In the mid 1800’s, an idea came to light to develop a city in Central Nebraska. This city would be situated along the Platte River Road, and the first settlers hoped that the central location of this city would be ideal for the relocation of the nation’s capital from Washington D.C. This dream was of course, never became reality.
In 1857, an expedition of 35 people set out from Davenport, Iowa, consisting of German immigrants. A banking house called Chubb Brothers and Barrows, of Davenport supported the group. They were instructed to choose their settlement’s location within an area named by French Fur Traders as “La Grande Island”, an island in the Platte River. In 1857, the group of settlers began their journey, arrived at their destination and began their settlement on July 4, 1857. By September, log houses had been constructed from ash, elm and cottonwood timber.
During the next nine years, these early settlers experienced great hardships common to this region of Nebraska, including blizzard conditions, and conflicts with the region’s Native American population. The settlement did not experience conflict within their territory, but the Sioux and Pawnee Indians engaged in heavy battle on the island, and left fear in the hearts of early Grand Island residents.
Stuhr Museum of the Prairie Pioneer
First Settlers of Hall County, 1857
The Railroad Comes To Town
In the spring of 1866, the Union Pacific surveyors laid out and platted a town called Grand Island, which at that time had a population of 500. On July 8, 1868, the railroad extended to Grand Island. The first depot was set up as a tent, but construction soon followed for a combined depot and hotel. This railroad and the Overland Route contributed to significant growth for Grand Island. At that time, gold had been discovered at Pike’s Peak in Colorado. Thousands of people traveled to Western states in seek of great fortune. Everything that Grand Island sold was offered at high prices, bringing financial gain for its merchants. By 1870, the census reported that Grand Island’s population had grown to 1,057 people.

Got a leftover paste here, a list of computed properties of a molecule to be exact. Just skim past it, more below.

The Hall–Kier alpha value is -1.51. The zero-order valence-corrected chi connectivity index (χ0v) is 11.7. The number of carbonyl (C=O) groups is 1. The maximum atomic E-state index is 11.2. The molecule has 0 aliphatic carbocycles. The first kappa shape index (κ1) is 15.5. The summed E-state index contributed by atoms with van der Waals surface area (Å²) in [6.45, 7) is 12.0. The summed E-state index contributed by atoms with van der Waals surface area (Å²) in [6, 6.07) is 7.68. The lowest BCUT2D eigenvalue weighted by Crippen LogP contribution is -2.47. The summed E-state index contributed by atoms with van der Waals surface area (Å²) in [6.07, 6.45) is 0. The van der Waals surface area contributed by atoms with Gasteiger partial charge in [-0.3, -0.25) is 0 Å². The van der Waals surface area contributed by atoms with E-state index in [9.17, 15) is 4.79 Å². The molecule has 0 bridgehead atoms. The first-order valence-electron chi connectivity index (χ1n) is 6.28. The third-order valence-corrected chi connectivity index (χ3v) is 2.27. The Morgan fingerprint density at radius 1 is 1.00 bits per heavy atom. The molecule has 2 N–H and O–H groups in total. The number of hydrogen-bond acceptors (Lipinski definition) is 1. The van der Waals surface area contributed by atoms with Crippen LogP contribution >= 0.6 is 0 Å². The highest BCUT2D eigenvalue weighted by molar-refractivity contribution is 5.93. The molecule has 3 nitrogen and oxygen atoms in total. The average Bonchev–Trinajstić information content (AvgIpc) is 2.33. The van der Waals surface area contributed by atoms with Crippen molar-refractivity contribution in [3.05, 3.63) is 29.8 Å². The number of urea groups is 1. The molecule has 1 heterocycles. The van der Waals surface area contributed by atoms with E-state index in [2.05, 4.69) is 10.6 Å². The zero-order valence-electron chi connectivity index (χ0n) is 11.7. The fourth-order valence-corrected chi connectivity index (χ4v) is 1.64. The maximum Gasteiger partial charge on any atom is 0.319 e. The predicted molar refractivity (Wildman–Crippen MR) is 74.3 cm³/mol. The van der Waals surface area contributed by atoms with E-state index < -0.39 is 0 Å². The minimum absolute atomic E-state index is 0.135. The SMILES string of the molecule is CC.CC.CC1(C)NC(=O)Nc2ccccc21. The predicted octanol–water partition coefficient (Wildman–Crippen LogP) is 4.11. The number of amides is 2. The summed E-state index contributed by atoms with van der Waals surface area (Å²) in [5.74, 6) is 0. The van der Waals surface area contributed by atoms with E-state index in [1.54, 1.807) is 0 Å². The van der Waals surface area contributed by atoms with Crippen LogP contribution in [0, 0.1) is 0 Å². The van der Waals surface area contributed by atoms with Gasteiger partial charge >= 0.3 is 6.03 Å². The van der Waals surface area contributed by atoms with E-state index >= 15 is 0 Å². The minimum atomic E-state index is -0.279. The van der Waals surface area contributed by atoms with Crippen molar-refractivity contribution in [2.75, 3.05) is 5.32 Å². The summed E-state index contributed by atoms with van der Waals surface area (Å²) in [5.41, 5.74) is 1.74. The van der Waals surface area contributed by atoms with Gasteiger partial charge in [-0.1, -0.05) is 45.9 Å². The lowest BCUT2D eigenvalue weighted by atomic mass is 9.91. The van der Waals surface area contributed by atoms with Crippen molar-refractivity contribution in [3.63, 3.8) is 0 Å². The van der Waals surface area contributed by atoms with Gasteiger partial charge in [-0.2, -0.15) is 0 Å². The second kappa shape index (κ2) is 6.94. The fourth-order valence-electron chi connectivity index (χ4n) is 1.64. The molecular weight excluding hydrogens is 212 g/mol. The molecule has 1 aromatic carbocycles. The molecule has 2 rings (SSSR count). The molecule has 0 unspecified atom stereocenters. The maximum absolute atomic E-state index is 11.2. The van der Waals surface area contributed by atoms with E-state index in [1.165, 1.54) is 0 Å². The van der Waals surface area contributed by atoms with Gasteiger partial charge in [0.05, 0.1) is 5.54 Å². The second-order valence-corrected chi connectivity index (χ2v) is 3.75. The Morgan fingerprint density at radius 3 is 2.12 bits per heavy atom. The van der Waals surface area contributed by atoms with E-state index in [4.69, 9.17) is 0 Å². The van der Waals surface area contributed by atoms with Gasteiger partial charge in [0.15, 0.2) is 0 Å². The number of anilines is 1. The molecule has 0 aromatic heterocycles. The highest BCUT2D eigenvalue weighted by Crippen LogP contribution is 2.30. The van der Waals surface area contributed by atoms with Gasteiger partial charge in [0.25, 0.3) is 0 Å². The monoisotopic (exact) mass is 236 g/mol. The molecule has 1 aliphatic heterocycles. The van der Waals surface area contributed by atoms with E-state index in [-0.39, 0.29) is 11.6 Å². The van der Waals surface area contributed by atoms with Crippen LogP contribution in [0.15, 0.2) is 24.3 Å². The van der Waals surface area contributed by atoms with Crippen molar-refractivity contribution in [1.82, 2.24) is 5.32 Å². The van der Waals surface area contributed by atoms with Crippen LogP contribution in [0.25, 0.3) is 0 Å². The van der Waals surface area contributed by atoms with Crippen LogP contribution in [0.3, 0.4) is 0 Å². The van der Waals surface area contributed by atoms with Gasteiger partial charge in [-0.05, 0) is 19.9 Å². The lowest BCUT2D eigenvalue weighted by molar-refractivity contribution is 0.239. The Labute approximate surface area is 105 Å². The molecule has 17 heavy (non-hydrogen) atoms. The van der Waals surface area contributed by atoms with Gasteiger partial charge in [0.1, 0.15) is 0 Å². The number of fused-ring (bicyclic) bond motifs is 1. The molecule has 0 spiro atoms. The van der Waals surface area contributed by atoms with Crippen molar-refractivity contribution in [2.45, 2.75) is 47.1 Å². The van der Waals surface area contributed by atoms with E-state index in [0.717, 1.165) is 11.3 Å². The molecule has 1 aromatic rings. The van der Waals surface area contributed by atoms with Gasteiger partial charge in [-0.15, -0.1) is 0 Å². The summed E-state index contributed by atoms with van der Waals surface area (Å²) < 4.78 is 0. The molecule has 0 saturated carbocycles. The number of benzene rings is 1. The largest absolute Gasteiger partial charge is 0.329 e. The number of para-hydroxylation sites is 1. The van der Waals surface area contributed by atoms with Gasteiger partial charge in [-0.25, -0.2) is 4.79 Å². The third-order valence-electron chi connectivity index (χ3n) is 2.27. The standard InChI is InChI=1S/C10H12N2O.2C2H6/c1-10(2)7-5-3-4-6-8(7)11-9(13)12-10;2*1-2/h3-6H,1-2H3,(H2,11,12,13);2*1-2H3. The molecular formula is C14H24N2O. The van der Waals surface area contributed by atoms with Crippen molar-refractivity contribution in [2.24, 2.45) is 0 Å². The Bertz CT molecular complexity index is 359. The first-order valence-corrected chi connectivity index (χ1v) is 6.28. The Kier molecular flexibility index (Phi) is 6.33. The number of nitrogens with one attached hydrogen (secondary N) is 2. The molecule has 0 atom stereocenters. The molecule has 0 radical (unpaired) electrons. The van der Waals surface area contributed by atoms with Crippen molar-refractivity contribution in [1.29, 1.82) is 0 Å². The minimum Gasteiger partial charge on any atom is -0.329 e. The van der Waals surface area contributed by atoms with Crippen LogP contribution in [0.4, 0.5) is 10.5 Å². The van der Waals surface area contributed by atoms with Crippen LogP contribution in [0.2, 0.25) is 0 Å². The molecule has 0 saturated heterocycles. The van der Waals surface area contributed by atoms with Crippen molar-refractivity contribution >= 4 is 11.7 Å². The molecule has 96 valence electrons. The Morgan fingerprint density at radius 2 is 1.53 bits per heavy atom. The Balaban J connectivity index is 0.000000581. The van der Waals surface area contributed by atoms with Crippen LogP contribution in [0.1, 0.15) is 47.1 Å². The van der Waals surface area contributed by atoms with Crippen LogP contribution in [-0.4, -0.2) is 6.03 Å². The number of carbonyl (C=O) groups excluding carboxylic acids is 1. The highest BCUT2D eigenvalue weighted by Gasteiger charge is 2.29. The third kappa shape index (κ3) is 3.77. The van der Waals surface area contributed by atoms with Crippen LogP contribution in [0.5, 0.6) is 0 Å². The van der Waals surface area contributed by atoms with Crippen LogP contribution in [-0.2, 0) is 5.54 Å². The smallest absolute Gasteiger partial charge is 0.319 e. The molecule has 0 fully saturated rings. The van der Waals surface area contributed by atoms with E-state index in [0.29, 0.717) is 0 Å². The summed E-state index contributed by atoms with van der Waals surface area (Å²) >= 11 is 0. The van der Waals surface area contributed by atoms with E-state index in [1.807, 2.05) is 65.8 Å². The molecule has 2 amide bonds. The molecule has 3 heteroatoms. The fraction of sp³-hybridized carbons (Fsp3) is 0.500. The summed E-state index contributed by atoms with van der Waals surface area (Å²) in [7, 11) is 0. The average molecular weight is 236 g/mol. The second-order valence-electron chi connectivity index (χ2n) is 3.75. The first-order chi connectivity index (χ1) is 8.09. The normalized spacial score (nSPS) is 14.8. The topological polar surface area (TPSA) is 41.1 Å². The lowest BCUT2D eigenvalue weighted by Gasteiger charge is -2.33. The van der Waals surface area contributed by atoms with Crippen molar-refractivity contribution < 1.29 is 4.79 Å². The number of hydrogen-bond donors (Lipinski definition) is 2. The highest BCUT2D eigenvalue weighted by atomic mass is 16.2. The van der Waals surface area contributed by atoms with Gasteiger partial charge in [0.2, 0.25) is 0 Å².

Grand Island is Incorporated
In 1872, meetings were conducted to discuss the town’s organization. A final meeting was held on November 28, 1872, in which a petition was presented to the commissioners. Members of this commission included George H. Thummel, O.A. Abbott, A. Thorspecken and Henry Koenig. After review, the petition was granted for incorporation. The first board of trustees included John Wallichs, R. Chapman and Christian Wasmer. The town’s incorporation included a name change—what was known as Grand Island Station was from here on called Grand Island.
City government was established, and the first mayor of Grand Island was John Wallichs. Council members appointed included H.N. Chapman, Louis Engle, H.P. Handy and J.P. Cornelius. The clerk was Jay E. White.
Other government growth occurred rapidly over the next few years. The Hall County Court House was built in 1873, and the first fire company was organized on June 8, 1874. Two years after its organization, the fire company had 25 members.
In 1881, an office was rented by the City Clerk and City Council at a rate of $50 a year. Because City officials opposed renting, a decision was made to construct a City Hall. It was decided that the structure would be added to the existing Fire Station. In 1878, the City had purchased the south 44 feet of a lot at Second Street and Pine Street as a site for a Fire Engine House. The land was purchased from the Methodist Episcopal Church Society for a sum of $300. An addition was constructed to the Fire House in 1882. It served as the City Hall and was used for City Council meetings and other business.
Several newspapers also developed in Grand Island during the 1880s. The city’s first newspaper was the “Platte Valley Independent”, established by Seth P. and Maggie Mobley. The Platte Valley Independent was a weekly paper, and referred to as a Republican paper. Another paper also considered to be Republican followed soon after, entitled “Grand Island Times”, and was owned by Charles P.R. Williams. It began as a weekly paper and later scaled down to semi weekly publishing's. A third semi-weekly paper was developed for the German population. It was an eight page, six column paper established by Henry Garn and Charles Boehl.
Grand Island Growth Takes Off